February 22, 1995

Acute Renutrition by Cyclic Enteral Nutrition in Elderly and Younger Patients

Author Affiliations

From the Service de Gastroentérologie et Nutrition, Centre agréé de Nutrition Parentérale à Domicile, Hôpital de l'Archet, Nice, France.

JAMA. 1995;273(8):638-643. doi:10.1001/jama.1995.03520320048040

Objective.  —To evaluate the efficacy and tolerance of cyclic enteral nutrition (CyEN) in elderly compared with younger patients.

Design.  —Prospective case series.

Setting.  —University hospital nutritional support unit.

Patients.  —A total of 51 patients younger than 65 years (mean age, 45 years) and 46 patients 65 years of age and older (mean age, 77 years) referred for refeeding after having lost at least 20% of their body weight or at least 10% in 3 months. All patients were severely undernourished but were ambulatory.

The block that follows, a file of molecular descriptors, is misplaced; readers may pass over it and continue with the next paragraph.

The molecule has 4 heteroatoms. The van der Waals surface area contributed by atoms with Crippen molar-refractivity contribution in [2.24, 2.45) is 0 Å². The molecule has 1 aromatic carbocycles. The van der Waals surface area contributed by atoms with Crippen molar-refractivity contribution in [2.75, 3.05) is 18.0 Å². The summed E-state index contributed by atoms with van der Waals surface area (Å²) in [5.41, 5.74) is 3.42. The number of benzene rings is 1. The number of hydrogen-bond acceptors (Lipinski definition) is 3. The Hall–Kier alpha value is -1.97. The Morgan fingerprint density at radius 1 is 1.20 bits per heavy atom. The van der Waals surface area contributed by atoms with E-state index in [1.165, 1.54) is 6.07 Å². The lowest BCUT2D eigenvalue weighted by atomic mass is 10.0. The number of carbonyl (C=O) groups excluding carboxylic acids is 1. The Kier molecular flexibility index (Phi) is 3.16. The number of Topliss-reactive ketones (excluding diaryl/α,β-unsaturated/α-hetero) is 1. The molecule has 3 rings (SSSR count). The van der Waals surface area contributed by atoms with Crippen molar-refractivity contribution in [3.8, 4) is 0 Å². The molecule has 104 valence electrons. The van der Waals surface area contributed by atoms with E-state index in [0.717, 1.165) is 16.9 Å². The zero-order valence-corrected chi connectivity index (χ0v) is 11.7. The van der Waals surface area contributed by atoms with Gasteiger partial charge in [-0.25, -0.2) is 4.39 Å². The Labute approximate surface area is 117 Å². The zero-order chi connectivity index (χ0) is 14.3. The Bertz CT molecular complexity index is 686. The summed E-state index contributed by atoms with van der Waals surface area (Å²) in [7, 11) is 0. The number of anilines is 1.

Intervention.  —Cyclic enteral nutrition was administered via a nasogastric tube during the night; in the daytime patients were allowed to eat normally.

Measurements.  —Ten biological and anthropometric nutritional parameters and a global nutritional deficiency (GND) were measured at day 0, at day 15, and at the end of CyEN.

Results.  —Total energy intakes were 288% and 282% of resting energy expenditure in groups 1 and 2, respectively, and duration of CyEN was a mean of 27 days in both groups. Tolerance was generally good, although one patient in each group discontinued refeeding because of aspiration pneumonia. In both groups, seven nutritional parameters and the GND improved significantly; six parameters improved significantly more in younger than in elderly patients: body weight, serum albumin, serum prealbumin, serum transferrin, 24-hour urinary creatinine, and the GND (44.7% vs 35.4%; P=.006). After 1 year, the probability to be alive without relapse was 62% in the elderly and 76% in the younger patients (P=.18).

Conclusions.  —Cyclic enteral nutrition appears to be a well-tolerated and effective treatment of undernutrition in older malnourished ambulatory patients, although their response to CyEN was somewhat less than in younger patients.(JAMA. 1995;273:638-643)